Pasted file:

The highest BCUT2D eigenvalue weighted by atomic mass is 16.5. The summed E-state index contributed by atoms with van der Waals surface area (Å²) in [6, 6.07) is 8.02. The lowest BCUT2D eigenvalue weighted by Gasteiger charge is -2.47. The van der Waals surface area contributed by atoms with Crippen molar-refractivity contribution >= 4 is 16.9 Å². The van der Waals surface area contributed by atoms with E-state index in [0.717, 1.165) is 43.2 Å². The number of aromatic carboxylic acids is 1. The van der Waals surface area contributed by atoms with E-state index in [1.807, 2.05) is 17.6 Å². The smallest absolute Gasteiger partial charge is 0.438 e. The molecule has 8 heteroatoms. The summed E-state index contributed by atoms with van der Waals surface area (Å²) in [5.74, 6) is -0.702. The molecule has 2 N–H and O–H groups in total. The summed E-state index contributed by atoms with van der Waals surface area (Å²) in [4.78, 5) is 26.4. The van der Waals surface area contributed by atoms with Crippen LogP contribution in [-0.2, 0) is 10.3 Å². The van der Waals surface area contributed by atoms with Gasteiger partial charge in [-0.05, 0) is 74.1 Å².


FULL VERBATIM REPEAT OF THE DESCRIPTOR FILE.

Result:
The highest BCUT2D eigenvalue weighted by atomic mass is 16.5. The summed E-state index contributed by atoms with van der Waals surface area (Å²) in [6, 6.07) is 8.02. The lowest BCUT2D eigenvalue weighted by Gasteiger charge is -2.47. The van der Waals surface area contributed by atoms with Crippen molar-refractivity contribution >= 4 is 16.9 Å². The van der Waals surface area contributed by atoms with E-state index in [0.717, 1.165) is 43.2 Å². The number of aromatic carboxylic acids is 1. The van der Waals surface area contributed by atoms with E-state index in [1.807, 2.05) is 17.6 Å². The smallest absolute Gasteiger partial charge is 0.438 e. The molecule has 8 heteroatoms. The summed E-state index contributed by atoms with van der Waals surface area (Å²) in [5.74, 6) is -0.702. The molecule has 2 N–H and O–H groups in total. The summed E-state index contributed by atoms with van der Waals surface area (Å²) in [4.78, 5) is 26.4. The van der Waals surface area contributed by atoms with Crippen LogP contribution in [-0.2, 0) is 10.3 Å². The van der Waals surface area contributed by atoms with Gasteiger partial charge in [-0.05, 0) is 74.1 Å².